Come in, before someone sees you
The Candlelight Club is a clandestine pop-up cocktail bar in a secret London venue, a stunning, tucked-away den with a 1920s speakeasy flavour, completely lit by candles. Each party offers a one-off cocktail menu, with special themes, plus dancing to live 1920s jazz bands and vintage DJing.
"The Candlelight Club really is the closest you'll find to an authentic Jazz Age experience in central London. Its unique ambience, fuelled by hundreds of candles, is truly a scene to behold." —Time Out
"Pull on a flapper dress and have a decadent night out at The Candlelight Club" —Grazia
"Speakeasies may be everywhere, but there's no bandwagon-jumping here. This is a sincere recreation, not to mention a really fun evening. Proper drinks too." —Imbibe
"The Candlelight Club—dope" —DJ Yoda
Our next event…
Saturday 6th September
Prohibition may be in full swing, but people still gotta eat, right? Your uncle Giuseppe's Genco Olive Oil Co. seems to be doing very well—every month more and more cases of his finest product are unloaded at New York's docks. Now, rumour has it that it's not really olive oil in those crates but the finest spirits, wines and aperitivos from back home in Italy… But what kind of a way is that to talk about your Uncle Giuseppe? Mind you, things are going so well that he's invited you to a little party—but keep it under your hat…
Italy's role in helping subvert Prohibition is undisputed: many of the mobsters who vied to control the flow of illicit drink, such as Al Capone, Lucky Luciano and Salvatore Maranzano, came from Italy to make their fortunes in America, and often, like Al Capone's mentor Johnny Torrio, returned there in retirement. Speakeasies across the country depended on these organisations for the vital supply of liquor.
But Italy's contribution to cocktail culture goes much further than that. Many classic drinks, such as the Manhattan and the Martini, would not exist without Italian vermouth. The flow of immigrants to America introduced Italy's liqueurs, which became fundamental ingredients in the early days of cocktail making.
We've partnered with classic aperitivo Aperol to bring you an evening of flapper fashions, gangster jazz and Italian food and cocktails.
Italy's contribution to speakeasy culture goes deeper still: the very first jazz record ever was made in 1917 by the Original Dixieland Jazz Band, fronted by Italian American Nick La Rocca, son of Sicilian farmers. To celebrate, we'll get you dancing with live 1920s jazz from those cheeky Dixieland minstrels the Shirt Tail Stompers.
WIN A TRIP TO VENICE!
Think you can cut a Jazz Age dash? Are you a master of La Bella Figura—knowing how to do everything stylishly? Thanks to Aperol we'll be giving away a pair of tickets at the event for two nights in Venice—home of the Aperol spritz—including flights and hotel, as a prize for the best dressed guests!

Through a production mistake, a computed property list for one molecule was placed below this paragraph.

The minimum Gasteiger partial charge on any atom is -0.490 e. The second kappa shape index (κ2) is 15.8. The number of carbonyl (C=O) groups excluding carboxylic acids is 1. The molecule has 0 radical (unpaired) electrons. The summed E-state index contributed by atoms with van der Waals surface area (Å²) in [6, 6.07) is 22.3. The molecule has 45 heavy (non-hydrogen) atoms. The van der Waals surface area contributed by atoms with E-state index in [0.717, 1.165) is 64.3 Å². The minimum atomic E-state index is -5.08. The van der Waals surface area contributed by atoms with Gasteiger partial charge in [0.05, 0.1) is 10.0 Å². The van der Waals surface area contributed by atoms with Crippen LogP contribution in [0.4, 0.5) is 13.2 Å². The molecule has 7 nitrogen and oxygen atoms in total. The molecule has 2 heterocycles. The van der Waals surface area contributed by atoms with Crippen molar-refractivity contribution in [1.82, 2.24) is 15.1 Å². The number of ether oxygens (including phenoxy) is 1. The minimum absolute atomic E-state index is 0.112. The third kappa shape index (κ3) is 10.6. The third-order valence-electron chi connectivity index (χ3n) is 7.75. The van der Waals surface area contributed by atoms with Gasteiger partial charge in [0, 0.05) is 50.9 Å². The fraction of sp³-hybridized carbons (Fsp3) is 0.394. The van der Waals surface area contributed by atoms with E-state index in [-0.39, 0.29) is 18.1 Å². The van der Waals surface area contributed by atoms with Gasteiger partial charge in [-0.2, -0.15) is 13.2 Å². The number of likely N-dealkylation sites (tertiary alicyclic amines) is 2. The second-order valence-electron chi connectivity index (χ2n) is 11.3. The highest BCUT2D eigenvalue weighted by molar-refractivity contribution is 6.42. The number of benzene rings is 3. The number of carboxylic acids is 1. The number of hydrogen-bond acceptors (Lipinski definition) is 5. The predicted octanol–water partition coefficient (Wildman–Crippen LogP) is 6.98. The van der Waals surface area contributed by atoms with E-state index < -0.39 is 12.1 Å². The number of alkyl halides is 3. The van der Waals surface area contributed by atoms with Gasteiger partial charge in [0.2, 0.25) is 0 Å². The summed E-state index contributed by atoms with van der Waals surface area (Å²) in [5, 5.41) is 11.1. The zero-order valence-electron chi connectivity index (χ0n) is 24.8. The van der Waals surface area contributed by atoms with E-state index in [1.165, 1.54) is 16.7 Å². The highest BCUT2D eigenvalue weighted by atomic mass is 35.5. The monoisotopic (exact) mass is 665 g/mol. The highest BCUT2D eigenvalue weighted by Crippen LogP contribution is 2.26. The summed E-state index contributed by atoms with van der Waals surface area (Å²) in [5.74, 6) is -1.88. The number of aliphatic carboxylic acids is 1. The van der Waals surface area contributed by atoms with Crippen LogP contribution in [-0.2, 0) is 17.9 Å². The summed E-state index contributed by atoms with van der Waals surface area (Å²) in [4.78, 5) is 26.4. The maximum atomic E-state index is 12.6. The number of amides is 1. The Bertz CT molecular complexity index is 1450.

Judging will be vintage style gurus Lipstick and Curls, who as usual will be offering Candlelight Club guests a 10% discount on their styling services (see below).
WIN FREE COSTUME HIRE!
Thanks to legendary costumiers Angels (see below), one guest at our Little Italy party will get their schmutter for nothing. Just book your ticket by noon on Wednesday 3rd September—one guest will be drawn at random to receive a costume hire worth £80+VAT.
Prosecco, Aperol, soda
The classic drink of Venice, blending local wines with the seltzer sparkling water introduced by occupying Austrians in the 19th century
Prosecco, white peach purée
Invented in the 1930s by Giuseppe Cipriani at Harry's Bar in Venice—a favourite haunt of Ernest Hemingway. When Giuseppe was a bartender at Hotel Europa, one of his customers was wealthy young Bostonian Harry Pickering. When Harry's money was cut off by his family as a punishment for boozing, the barman lent him some cash to get by. Later, in gratitude, Harry gave Giuseppe back five times the sum, enabling the barman to open his own place, which he named after Harry. The cocktail is so named because it has a colour that reminded its inventor of paintings by Giovanni Bellini
SW4 gin, Aperol, Fernet Branca, Amer Picon
One day in 1919 or 1920, eccentric playboy Count Camillo Negroni asked his barman in Florence's Caffé Casoni to pep up his Americano (vermouth, Campari and soda). The barman swapped the soda for gin and a legend was born. This version uses the softer Aperol plus aromatic Fernet Branca and the orange-flavoured Amer Picon
Four Roses Single Barrel Bourbon, Cocchi Americano, Aperol, orange
Like an Old Fashioned cocktail with an Italian accent, this also uses Cocchi Americano, a bitter-sweet aperitivo with a ginger note
White rum, lime juice, agave syrup, Aperol, ginger ale
A little like a Moscow Mule but more complex
Vodka, espresso coffee, gomme syrup
Long before vodka & Red Bull there was this far tastier and more elegant way to combine alcohol and caffeine
Special offers for Candlelight Club customers…
◆ Why not treat yourself to a professional vintage styling session in your home with Lipstick & Curls? They are offering Candlelight Club customers a 10% discounton their "Takeaway" mobile beauty parlour which comes to your home. Click here for more information. To make a booking email firstname.lastname@example.org.
◆ Stuck for an outfit to wear? Angels, the country's oldest and largest costume supplier, is offering Candlelight Club customers a 15% discount on rental at the Shaftesbury Avenue store or on purchases both in store and online. To claim your discount use the code EXCELSIOR.
◆ And if you're going to party like a movie star, why not travel like one? We've teamed up with Uber to bring you £20 off a ride in a chauffeur-driven car. Standard uberX cars are typically 30–50% cheaper than a black cab, and you can choose a luxury car if you want to travel in real style. Click here to learn more and download the app. First-time users get a one-time £20 discount by entering the promo code EXCELSIORCLUB.